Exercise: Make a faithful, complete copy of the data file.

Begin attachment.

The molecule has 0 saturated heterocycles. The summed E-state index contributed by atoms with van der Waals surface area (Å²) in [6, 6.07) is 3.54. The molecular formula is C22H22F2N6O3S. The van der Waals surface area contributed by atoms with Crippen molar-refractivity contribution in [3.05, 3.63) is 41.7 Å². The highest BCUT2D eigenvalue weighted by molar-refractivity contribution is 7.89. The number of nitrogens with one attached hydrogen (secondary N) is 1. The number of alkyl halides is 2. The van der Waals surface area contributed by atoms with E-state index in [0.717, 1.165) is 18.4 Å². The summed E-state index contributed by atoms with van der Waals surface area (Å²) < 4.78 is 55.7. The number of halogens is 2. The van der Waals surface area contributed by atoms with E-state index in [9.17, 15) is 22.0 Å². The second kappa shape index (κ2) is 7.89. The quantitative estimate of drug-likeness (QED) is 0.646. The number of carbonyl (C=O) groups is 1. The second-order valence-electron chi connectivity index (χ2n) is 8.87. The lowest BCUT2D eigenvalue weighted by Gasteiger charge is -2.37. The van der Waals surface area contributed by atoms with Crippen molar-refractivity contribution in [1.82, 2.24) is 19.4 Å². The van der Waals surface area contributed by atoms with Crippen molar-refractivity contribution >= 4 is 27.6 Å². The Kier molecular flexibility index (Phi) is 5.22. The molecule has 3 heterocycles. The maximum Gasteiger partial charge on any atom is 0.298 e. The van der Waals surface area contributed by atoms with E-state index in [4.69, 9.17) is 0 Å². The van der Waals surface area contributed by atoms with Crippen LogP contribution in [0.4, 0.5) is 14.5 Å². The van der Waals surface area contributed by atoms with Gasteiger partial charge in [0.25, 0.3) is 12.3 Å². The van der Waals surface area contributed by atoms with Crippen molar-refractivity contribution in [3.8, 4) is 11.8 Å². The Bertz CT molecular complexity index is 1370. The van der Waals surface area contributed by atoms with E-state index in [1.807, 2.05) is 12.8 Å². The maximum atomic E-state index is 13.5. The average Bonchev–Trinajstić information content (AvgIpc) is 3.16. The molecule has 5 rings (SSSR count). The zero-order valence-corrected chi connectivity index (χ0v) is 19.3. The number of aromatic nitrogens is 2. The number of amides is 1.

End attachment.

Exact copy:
The molecule has 0 saturated heterocycles. The summed E-state index contributed by atoms with van der Waals surface area (Å²) in [6, 6.07) is 3.54. The molecular formula is C22H22F2N6O3S. The van der Waals surface area contributed by atoms with Crippen molar-refractivity contribution in [3.05, 3.63) is 41.7 Å². The highest BCUT2D eigenvalue weighted by molar-refractivity contribution is 7.89. The number of nitrogens with one attached hydrogen (secondary N) is 1. The number of alkyl halides is 2. The van der Waals surface area contributed by atoms with E-state index in [0.717, 1.165) is 18.4 Å². The summed E-state index contributed by atoms with van der Waals surface area (Å²) < 4.78 is 55.7. The number of halogens is 2. The van der Waals surface area contributed by atoms with E-state index in [9.17, 15) is 22.0 Å². The second kappa shape index (κ2) is 7.89. The quantitative estimate of drug-likeness (QED) is 0.646. The number of carbonyl (C=O) groups is 1. The second-order valence-electron chi connectivity index (χ2n) is 8.87. The lowest BCUT2D eigenvalue weighted by Gasteiger charge is -2.37. The van der Waals surface area contributed by atoms with Crippen molar-refractivity contribution in [1.82, 2.24) is 19.4 Å². The van der Waals surface area contributed by atoms with Crippen molar-refractivity contribution >= 4 is 27.6 Å². The Kier molecular flexibility index (Phi) is 5.22. The molecule has 3 heterocycles. The maximum Gasteiger partial charge on any atom is 0.298 e. The van der Waals surface area contributed by atoms with E-state index in [4.69, 9.17) is 0 Å². The van der Waals surface area contributed by atoms with Crippen LogP contribution in [0.4, 0.5) is 14.5 Å². The van der Waals surface area contributed by atoms with Gasteiger partial charge in [0.25, 0.3) is 12.3 Å². The van der Waals surface area contributed by atoms with Crippen molar-refractivity contribution in [3.8, 4) is 11.8 Å². The Bertz CT molecular complexity index is 1370. The van der Waals surface area contributed by atoms with E-state index in [1.807, 2.05) is 12.8 Å². The maximum atomic E-state index is 13.5. The average Bonchev–Trinajstić information content (AvgIpc) is 3.16. The molecule has 5 rings (SSSR count). The zero-order valence-corrected chi connectivity index (χ0v) is 19.3. The number of aromatic nitrogens is 2. The number of amides is 1.